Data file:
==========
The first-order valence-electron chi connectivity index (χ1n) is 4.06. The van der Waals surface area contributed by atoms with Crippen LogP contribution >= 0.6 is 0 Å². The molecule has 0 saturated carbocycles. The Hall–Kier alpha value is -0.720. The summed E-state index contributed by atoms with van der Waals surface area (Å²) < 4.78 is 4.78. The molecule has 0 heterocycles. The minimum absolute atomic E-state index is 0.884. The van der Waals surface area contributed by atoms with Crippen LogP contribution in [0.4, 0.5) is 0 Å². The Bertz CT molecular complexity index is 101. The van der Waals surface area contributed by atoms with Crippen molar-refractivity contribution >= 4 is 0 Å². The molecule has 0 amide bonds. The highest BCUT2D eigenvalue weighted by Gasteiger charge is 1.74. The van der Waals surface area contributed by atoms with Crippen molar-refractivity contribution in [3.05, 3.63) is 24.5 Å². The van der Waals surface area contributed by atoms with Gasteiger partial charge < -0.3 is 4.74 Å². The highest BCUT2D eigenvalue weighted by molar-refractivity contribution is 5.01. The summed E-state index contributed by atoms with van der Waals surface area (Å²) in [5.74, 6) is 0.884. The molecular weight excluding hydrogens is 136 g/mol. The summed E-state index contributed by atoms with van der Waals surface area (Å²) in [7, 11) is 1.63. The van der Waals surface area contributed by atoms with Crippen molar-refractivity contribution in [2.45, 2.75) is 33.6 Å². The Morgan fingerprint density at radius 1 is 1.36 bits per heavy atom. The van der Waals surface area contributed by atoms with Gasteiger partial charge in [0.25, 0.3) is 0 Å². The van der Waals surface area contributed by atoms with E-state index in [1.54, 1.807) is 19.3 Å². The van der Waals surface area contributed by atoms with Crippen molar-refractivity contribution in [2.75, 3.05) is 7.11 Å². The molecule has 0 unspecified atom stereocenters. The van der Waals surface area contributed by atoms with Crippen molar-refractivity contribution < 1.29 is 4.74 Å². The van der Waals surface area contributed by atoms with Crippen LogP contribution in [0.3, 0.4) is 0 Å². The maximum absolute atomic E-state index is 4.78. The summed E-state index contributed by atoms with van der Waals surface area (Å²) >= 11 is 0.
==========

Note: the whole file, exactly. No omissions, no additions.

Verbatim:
The first-order valence-electron chi connectivity index (χ1n) is 4.06. The van der Waals surface area contributed by atoms with Crippen LogP contribution >= 0.6 is 0 Å². The molecule has 0 saturated carbocycles. The Hall–Kier alpha value is -0.720. The summed E-state index contributed by atoms with van der Waals surface area (Å²) < 4.78 is 4.78. The molecule has 0 heterocycles. The minimum absolute atomic E-state index is 0.884. The van der Waals surface area contributed by atoms with Crippen LogP contribution in [0.4, 0.5) is 0 Å². The Bertz CT molecular complexity index is 101. The van der Waals surface area contributed by atoms with Crippen molar-refractivity contribution >= 4 is 0 Å². The molecule has 0 amide bonds. The highest BCUT2D eigenvalue weighted by Gasteiger charge is 1.74. The van der Waals surface area contributed by atoms with Crippen molar-refractivity contribution in [3.05, 3.63) is 24.5 Å². The van der Waals surface area contributed by atoms with Gasteiger partial charge < -0.3 is 4.74 Å². The highest BCUT2D eigenvalue weighted by molar-refractivity contribution is 5.01. The summed E-state index contributed by atoms with van der Waals surface area (Å²) in [5.74, 6) is 0.884. The molecular weight excluding hydrogens is 136 g/mol. The summed E-state index contributed by atoms with van der Waals surface area (Å²) in [7, 11) is 1.63. The van der Waals surface area contributed by atoms with Crippen molar-refractivity contribution in [2.45, 2.75) is 33.6 Å². The Morgan fingerprint density at radius 1 is 1.36 bits per heavy atom. The van der Waals surface area contributed by atoms with Gasteiger partial charge in [0.25, 0.3) is 0 Å². The van der Waals surface area contributed by atoms with E-state index in [1.54, 1.807) is 19.3 Å². The van der Waals surface area contributed by atoms with Crippen molar-refractivity contribution in [2.75, 3.05) is 7.11 Å². The molecule has 0 unspecified atom stereocenters. The van der Waals surface area contributed by atoms with Crippen molar-refractivity contribution < 1.29 is 4.74 Å². The van der Waals surface area contributed by atoms with Crippen LogP contribution in [0.3, 0.4) is 0 Å². The maximum absolute atomic E-state index is 4.78. The summed E-state index contributed by atoms with van der Waals surface area (Å²) >= 11 is 0.